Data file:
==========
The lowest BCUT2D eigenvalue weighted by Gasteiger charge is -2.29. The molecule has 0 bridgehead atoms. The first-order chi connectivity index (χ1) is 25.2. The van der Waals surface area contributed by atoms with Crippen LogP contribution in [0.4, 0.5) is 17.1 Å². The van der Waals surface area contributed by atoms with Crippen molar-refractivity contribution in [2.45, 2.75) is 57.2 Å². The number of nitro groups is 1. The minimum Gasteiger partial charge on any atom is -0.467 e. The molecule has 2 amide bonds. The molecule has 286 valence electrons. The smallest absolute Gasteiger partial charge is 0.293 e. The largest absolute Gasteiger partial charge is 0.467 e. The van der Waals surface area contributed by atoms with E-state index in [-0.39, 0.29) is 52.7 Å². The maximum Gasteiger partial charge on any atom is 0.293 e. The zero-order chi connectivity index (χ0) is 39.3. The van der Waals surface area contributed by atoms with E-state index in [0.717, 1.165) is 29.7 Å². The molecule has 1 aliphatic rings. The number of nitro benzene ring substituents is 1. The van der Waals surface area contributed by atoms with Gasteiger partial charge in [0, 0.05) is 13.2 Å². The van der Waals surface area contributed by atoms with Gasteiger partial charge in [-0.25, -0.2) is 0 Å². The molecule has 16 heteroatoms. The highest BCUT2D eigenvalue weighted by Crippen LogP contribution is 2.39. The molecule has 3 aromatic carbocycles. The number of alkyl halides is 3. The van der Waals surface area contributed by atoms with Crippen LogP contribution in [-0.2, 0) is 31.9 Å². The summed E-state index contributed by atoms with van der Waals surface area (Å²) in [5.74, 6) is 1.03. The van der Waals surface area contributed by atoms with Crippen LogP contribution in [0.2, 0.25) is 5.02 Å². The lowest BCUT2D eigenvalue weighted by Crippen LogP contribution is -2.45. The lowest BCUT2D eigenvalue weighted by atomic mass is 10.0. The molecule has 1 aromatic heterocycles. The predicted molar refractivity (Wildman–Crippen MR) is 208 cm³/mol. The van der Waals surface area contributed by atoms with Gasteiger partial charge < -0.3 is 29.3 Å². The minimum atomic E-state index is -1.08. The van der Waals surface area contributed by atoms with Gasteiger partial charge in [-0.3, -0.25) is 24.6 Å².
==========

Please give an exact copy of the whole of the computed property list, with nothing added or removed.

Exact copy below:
The lowest BCUT2D eigenvalue weighted by Gasteiger charge is -2.29. The molecule has 0 bridgehead atoms. The first-order chi connectivity index (χ1) is 25.2. The van der Waals surface area contributed by atoms with Crippen LogP contribution in [0.4, 0.5) is 17.1 Å². The van der Waals surface area contributed by atoms with Crippen molar-refractivity contribution in [2.45, 2.75) is 57.2 Å². The number of nitro groups is 1. The minimum Gasteiger partial charge on any atom is -0.467 e. The molecule has 2 amide bonds. The molecule has 286 valence electrons. The smallest absolute Gasteiger partial charge is 0.293 e. The largest absolute Gasteiger partial charge is 0.467 e. The van der Waals surface area contributed by atoms with E-state index in [-0.39, 0.29) is 52.7 Å². The maximum Gasteiger partial charge on any atom is 0.293 e. The zero-order chi connectivity index (χ0) is 39.3. The van der Waals surface area contributed by atoms with E-state index in [0.717, 1.165) is 29.7 Å². The molecule has 1 aliphatic rings. The number of nitro benzene ring substituents is 1. The van der Waals surface area contributed by atoms with Gasteiger partial charge in [0, 0.05) is 13.2 Å². The van der Waals surface area contributed by atoms with Gasteiger partial charge in [-0.25, -0.2) is 0 Å². The molecule has 16 heteroatoms. The highest BCUT2D eigenvalue weighted by Crippen LogP contribution is 2.39. The molecule has 3 aromatic carbocycles. The number of alkyl halides is 3. The van der Waals surface area contributed by atoms with Crippen LogP contribution in [-0.2, 0) is 31.9 Å². The summed E-state index contributed by atoms with van der Waals surface area (Å²) in [5.74, 6) is 1.03. The van der Waals surface area contributed by atoms with Crippen LogP contribution in [0.2, 0.25) is 5.02 Å². The lowest BCUT2D eigenvalue weighted by Crippen LogP contribution is -2.45. The lowest BCUT2D eigenvalue weighted by atomic mass is 10.0. The molecule has 1 aromatic heterocycles. The predicted molar refractivity (Wildman–Crippen MR) is 208 cm³/mol. The van der Waals surface area contributed by atoms with Gasteiger partial charge < -0.3 is 29.3 Å². The minimum atomic E-state index is -1.08. The van der Waals surface area contributed by atoms with Gasteiger partial charge in [-0.3, -0.25) is 24.6 Å².